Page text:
- Unzip the action. Save the "Split Channels.atn" somewhere easy to get to, for example, your Desktop.
            - Open Photoshop.
            - View/Show the Actions palette.
            - Open the Actions palette menu (click/hold the triangle at the top-right of the palette) and choose LOAD ACTIONS
            - Navigate to the location where the .ATN file was saved on your hard drive, click on the filename (so it highlights) and click LOAD. This will append the .ATN group to the BOTTOM of your Action palette.
            - Scroll to the bottom of the Action palette.
            - Click the 'triangle' to the left of the Action group name (Split Channels). This will display the actual action within the action group.
            - At the bottom of the Action palette click the PLAY icon (triangle) and follow the screen prompts.

            1. It is not completely automatic end-to-end. There are a few things PS actions cannot do.
            2. It will work if there are multiple images open, but only if the target image is the LAST image listed in the WINDOW menu.
            3. When the action is complete, a prompt will instruct to
            * Hit the TAB key (to hide palettes)
            * Select TILE from the WINDOWS menu

            After the images are tiled, minimize the unnecessary windows and select TILE from the WINDOWS menu again.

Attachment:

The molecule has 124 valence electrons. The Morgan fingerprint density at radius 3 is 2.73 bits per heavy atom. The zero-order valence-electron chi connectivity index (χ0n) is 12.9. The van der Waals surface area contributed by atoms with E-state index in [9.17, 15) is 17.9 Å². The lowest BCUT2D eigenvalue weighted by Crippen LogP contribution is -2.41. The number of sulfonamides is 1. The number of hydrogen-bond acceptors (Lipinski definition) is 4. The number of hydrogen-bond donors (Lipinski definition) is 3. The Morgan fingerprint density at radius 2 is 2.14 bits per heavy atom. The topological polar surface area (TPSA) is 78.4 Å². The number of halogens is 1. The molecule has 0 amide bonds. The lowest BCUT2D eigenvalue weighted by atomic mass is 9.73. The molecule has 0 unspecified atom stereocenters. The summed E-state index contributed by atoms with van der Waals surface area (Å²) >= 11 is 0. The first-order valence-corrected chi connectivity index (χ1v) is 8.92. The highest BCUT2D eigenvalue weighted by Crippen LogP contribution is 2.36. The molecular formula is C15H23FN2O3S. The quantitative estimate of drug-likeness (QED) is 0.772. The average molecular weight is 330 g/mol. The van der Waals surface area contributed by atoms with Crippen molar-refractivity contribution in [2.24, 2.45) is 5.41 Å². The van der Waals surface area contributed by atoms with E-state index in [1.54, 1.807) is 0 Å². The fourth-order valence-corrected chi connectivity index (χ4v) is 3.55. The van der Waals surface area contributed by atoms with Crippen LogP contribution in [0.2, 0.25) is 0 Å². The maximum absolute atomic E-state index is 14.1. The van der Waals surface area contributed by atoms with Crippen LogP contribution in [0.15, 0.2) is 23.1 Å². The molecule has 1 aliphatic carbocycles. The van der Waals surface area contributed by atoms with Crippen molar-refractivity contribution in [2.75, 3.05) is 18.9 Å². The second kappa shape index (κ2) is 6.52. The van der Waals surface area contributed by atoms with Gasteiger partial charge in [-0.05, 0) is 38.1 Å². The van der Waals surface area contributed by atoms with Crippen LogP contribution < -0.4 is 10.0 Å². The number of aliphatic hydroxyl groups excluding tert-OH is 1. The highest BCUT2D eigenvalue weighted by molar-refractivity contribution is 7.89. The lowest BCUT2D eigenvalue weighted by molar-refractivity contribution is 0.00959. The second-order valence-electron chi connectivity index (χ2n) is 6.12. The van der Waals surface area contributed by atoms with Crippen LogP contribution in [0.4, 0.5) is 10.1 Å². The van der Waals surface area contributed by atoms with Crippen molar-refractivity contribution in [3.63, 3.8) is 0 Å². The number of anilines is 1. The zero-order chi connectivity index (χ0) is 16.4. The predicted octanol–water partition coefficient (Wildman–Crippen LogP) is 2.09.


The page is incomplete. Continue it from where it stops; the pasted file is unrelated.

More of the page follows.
Disclaimer / Feedback
            Though I've hacked a few actions for my own purposes, an action expert I'm not. Suggestions, comments, problems are welecome either by posting to this thread or via Personal Mail.

            Good luck...

            Attached Files
            Last edited by DannyRaphael; 05-31-2002, 01:55 AM.


            • #7

              Thanks very much for taking the time to make it available for us. I have it downloaded, but no time to try it now. Thabnks also for the description on using the downloaded file.



              • #8
                Thanks Danny

                I just downloaded your "Splitchannel" action. I ran it in PS 7 and it worked very smoothly. Your instructions were right on.. This is a great analytical tool for retouching. I am now going to study your action to see if I can learn about these macro's.